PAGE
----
When it comes to scary settings, my home state of California probably isn’t anyone’s first (or second, third or fourth) choice. California has yet to penetrate the public imagination the way “Lovecraft Country”–referring to the real and imagined New England Settings of H.P. Lovecraft’s fiction–has. There’s also Maine, which has become a familiar scary story setting thanks to Stephen King, Rick Hautala and Joe Hill, while Ramsey Campbell and Clive Barker have done the same for Liverpool, and writers ranging from Robert E. Howard to Joe Lansdale, and a certain film with “Chainsaw Massacre” in the title, have effectively haunted Texas. But California?
It seems that to much of the world California will forever be known as the land of palm trees, beach parties and the Kardashians. I’d argue, however, that California is an ideal horror story locale in many respects. True, there are few old dark castles to be found in the Golden State, but it does contain its share of old cemeteries and forbidding mansions. You can even find snow if you go high enough.
California also has its very own horror-writer-in-residence, who utilizes his homeland in the same way Stephen King does his: Dennis Etchison, whose stories and novels impart a real atmosphere of (to borrow one of his titles) California Gothic. Unfortunately Etchison’s writing hasn’t attained a shade of the popularity of Lovecraft, King or Barker (the expression “Etchison country” has yet to enter the lexicon).
Other California horrorists? There’s John Carpenter, who created his own highly idiosyncratic brand of California horror in ASSAULT ON PRECINCT 13, PRINCE OF DARKNESS and THEY LIVE, although his most famous movies–HALLOWEEN, ESCAPE FROM NEW YORK, THE THING–all take place elsewhere. The late Richard Laymon, who lived much of his life in So Cal, set his famed Beast Trilogy (THE CELLAR, THE BEAST HOUSE, THE MIDNIGHT TOUR) in the mountain regions of Northern California, while his WOODS ARE DARK took place in California forestland, and FUNLAND in the coastal environs. Another late California-based horror-meister was Michael Blodgett, whose sex-and-violence laced portrayals of So Cal in the novels CAPTAIN BLOOD, HERO AND THE TERROR and THE WHITE RAVEN remain unique, although only the first of them is really worth reading.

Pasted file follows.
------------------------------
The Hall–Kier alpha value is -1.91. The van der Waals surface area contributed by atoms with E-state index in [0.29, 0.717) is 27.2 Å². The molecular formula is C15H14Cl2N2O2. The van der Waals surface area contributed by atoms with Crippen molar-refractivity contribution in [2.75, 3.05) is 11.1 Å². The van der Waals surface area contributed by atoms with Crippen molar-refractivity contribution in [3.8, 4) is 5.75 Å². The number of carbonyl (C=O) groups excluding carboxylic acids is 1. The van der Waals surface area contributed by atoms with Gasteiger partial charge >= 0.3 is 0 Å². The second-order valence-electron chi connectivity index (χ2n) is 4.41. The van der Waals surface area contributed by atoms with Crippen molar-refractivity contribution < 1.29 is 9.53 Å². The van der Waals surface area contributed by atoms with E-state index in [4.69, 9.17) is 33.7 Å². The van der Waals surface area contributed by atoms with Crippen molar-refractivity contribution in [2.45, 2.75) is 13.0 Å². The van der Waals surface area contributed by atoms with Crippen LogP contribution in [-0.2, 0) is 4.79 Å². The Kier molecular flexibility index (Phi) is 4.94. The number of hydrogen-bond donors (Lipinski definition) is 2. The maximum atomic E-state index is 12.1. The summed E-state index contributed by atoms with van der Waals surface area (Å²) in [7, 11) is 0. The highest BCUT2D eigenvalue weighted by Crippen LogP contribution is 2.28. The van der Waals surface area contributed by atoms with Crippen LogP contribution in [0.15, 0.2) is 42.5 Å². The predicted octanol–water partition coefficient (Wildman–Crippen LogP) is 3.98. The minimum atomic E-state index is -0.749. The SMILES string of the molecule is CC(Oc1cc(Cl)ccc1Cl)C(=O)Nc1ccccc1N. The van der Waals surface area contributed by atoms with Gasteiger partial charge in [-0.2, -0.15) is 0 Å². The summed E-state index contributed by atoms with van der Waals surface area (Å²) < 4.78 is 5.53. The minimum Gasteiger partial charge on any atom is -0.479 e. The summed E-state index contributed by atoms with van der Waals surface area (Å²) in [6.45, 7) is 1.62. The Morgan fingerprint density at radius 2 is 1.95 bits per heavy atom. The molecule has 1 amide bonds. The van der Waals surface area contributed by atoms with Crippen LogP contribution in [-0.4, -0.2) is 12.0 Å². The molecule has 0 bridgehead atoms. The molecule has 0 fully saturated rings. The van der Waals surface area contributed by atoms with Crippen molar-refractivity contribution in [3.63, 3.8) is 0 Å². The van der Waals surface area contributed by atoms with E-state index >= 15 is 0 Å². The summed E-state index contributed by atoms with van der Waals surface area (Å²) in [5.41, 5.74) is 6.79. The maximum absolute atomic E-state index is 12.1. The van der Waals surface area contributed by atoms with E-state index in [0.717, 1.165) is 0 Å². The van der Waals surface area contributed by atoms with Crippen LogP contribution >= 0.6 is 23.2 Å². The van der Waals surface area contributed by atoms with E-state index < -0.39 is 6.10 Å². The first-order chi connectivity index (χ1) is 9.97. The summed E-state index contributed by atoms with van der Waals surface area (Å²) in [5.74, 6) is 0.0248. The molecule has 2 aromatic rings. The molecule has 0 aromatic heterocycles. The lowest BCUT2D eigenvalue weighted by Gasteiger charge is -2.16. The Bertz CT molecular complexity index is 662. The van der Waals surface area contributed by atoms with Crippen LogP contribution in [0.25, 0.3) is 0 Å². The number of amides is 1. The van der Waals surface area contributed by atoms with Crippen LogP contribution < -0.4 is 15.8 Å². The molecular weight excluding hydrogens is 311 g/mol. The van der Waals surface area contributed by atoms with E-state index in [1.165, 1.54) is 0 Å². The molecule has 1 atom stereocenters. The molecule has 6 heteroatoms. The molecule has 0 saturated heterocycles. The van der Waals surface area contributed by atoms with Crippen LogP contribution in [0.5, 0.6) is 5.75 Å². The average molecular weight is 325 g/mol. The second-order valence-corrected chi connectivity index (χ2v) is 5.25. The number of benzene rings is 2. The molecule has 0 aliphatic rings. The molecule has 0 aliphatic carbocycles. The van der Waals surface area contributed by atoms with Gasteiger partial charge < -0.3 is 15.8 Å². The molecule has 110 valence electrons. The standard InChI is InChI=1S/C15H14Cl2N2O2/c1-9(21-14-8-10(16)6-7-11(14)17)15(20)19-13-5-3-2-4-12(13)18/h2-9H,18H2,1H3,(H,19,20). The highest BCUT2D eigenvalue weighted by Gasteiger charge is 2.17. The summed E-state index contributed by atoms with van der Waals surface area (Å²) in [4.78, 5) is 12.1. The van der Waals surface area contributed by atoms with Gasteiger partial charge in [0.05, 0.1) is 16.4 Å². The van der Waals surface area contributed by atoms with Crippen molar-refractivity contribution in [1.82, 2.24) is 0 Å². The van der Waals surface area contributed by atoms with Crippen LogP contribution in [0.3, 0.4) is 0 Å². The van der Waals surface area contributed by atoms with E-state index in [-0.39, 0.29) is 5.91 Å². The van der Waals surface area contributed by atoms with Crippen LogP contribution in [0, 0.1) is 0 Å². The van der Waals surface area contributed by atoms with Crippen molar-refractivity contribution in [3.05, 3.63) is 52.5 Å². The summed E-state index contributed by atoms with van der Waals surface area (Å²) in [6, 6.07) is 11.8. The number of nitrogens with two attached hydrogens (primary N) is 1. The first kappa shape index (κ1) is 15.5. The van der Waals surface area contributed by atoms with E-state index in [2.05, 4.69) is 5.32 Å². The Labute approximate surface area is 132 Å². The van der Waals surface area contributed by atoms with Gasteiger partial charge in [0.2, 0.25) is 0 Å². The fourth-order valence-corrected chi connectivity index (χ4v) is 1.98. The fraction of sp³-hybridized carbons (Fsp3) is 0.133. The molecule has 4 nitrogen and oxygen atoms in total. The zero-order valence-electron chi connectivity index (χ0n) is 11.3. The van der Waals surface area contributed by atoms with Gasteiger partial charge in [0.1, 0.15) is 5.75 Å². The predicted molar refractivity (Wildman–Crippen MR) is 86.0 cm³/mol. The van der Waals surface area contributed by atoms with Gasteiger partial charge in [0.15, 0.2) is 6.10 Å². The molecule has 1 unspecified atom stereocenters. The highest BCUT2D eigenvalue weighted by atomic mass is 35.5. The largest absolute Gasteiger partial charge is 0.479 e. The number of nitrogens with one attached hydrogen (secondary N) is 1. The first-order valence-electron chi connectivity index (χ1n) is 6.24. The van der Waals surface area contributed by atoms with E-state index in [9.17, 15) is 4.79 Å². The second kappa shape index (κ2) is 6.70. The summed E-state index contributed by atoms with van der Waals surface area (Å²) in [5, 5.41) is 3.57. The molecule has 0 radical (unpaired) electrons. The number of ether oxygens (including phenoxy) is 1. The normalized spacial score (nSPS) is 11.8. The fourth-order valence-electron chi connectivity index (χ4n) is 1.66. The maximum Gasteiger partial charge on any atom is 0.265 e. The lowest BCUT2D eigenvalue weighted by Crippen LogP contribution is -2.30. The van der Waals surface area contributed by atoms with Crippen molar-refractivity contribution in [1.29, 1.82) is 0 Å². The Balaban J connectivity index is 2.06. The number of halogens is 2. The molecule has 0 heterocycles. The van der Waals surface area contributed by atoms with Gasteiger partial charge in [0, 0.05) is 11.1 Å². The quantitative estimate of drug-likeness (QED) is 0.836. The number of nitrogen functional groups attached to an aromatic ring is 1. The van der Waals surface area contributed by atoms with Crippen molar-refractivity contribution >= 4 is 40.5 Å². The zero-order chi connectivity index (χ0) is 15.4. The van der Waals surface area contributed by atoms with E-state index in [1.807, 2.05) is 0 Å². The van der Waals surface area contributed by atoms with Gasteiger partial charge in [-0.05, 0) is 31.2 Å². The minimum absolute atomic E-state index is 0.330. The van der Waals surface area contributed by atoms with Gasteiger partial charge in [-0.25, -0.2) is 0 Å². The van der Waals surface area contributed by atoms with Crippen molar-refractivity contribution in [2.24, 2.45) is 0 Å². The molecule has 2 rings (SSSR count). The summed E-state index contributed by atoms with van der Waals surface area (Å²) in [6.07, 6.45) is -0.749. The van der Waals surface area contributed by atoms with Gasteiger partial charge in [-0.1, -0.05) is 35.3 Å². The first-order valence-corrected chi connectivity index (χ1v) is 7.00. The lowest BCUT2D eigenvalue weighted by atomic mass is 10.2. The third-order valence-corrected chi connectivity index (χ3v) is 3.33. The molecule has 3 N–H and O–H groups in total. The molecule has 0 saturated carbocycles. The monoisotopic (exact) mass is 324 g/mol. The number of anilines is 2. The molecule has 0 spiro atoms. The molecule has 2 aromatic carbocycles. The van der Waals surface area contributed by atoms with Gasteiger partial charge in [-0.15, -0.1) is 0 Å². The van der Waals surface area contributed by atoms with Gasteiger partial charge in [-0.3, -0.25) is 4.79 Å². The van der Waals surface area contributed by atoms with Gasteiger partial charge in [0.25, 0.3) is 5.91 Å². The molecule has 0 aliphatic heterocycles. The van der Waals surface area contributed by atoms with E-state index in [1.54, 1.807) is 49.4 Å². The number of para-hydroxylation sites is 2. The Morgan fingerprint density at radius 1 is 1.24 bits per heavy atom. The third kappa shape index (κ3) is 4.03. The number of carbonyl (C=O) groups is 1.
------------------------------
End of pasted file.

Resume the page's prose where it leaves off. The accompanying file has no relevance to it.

There’s also Curtis Harrington’s 1961 classic NIGHT TIDE, which without its atmospheric Venice Beach settings would be a far different (and far less interesting) movie. Venice Beach provided an equally evocative locale for the 1955 psycho-beat oddity DAUGHTER OF HORROR/DEMENTIA, while K.W. Jeter’s 1989 horror novel IN THE LAND OF THE DEAD is just as atmospheric in its depiction of 1930s-era orange groves, a quintessentially horrific, and quintessentially Californian, setting.